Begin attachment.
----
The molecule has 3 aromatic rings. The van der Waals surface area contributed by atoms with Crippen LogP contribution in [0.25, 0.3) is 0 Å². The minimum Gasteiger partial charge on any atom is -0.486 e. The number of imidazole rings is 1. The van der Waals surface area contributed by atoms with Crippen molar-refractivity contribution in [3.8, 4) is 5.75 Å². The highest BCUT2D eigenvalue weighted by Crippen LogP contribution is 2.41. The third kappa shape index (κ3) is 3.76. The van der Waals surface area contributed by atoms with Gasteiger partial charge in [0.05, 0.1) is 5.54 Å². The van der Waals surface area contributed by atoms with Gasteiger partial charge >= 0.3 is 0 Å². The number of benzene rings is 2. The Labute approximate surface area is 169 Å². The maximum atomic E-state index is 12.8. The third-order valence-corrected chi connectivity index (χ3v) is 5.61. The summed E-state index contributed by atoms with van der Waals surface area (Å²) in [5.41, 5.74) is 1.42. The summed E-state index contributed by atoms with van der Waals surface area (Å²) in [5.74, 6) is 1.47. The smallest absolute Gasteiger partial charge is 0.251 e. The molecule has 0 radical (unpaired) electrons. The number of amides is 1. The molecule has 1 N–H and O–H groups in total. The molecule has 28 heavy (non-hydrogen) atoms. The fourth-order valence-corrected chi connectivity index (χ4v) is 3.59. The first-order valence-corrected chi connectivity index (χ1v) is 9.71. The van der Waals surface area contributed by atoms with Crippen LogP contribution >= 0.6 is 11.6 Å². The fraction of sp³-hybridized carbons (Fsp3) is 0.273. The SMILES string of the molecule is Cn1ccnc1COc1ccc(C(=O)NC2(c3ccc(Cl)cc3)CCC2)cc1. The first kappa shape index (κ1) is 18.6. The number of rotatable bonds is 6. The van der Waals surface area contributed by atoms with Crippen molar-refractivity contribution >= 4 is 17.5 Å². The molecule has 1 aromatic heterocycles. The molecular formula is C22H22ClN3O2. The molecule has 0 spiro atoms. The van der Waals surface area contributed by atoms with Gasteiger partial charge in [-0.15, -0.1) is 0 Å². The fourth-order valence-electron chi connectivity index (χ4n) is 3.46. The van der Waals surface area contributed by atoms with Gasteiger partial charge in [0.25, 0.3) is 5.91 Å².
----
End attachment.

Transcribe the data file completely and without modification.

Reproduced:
The molecule has 3 aromatic rings. The van der Waals surface area contributed by atoms with Crippen LogP contribution in [0.25, 0.3) is 0 Å². The minimum Gasteiger partial charge on any atom is -0.486 e. The number of imidazole rings is 1. The van der Waals surface area contributed by atoms with Crippen molar-refractivity contribution in [3.8, 4) is 5.75 Å². The highest BCUT2D eigenvalue weighted by Crippen LogP contribution is 2.41. The third kappa shape index (κ3) is 3.76. The van der Waals surface area contributed by atoms with Gasteiger partial charge in [0.05, 0.1) is 5.54 Å². The van der Waals surface area contributed by atoms with Gasteiger partial charge >= 0.3 is 0 Å². The number of benzene rings is 2. The Labute approximate surface area is 169 Å². The maximum atomic E-state index is 12.8. The third-order valence-corrected chi connectivity index (χ3v) is 5.61. The summed E-state index contributed by atoms with van der Waals surface area (Å²) in [5.41, 5.74) is 1.42. The summed E-state index contributed by atoms with van der Waals surface area (Å²) in [5.74, 6) is 1.47. The smallest absolute Gasteiger partial charge is 0.251 e. The molecule has 0 radical (unpaired) electrons. The number of amides is 1. The molecule has 1 N–H and O–H groups in total. The molecule has 28 heavy (non-hydrogen) atoms. The fourth-order valence-corrected chi connectivity index (χ4v) is 3.59. The first-order valence-corrected chi connectivity index (χ1v) is 9.71. The van der Waals surface area contributed by atoms with Crippen LogP contribution >= 0.6 is 11.6 Å². The fraction of sp³-hybridized carbons (Fsp3) is 0.273. The SMILES string of the molecule is Cn1ccnc1COc1ccc(C(=O)NC2(c3ccc(Cl)cc3)CCC2)cc1. The first kappa shape index (κ1) is 18.6. The number of rotatable bonds is 6. The van der Waals surface area contributed by atoms with Crippen molar-refractivity contribution >= 4 is 17.5 Å². The molecule has 1 aromatic heterocycles. The molecular formula is C22H22ClN3O2. The molecule has 0 spiro atoms. The van der Waals surface area contributed by atoms with Gasteiger partial charge in [-0.15, -0.1) is 0 Å². The fourth-order valence-electron chi connectivity index (χ4n) is 3.46. The van der Waals surface area contributed by atoms with Gasteiger partial charge in [0.25, 0.3) is 5.91 Å².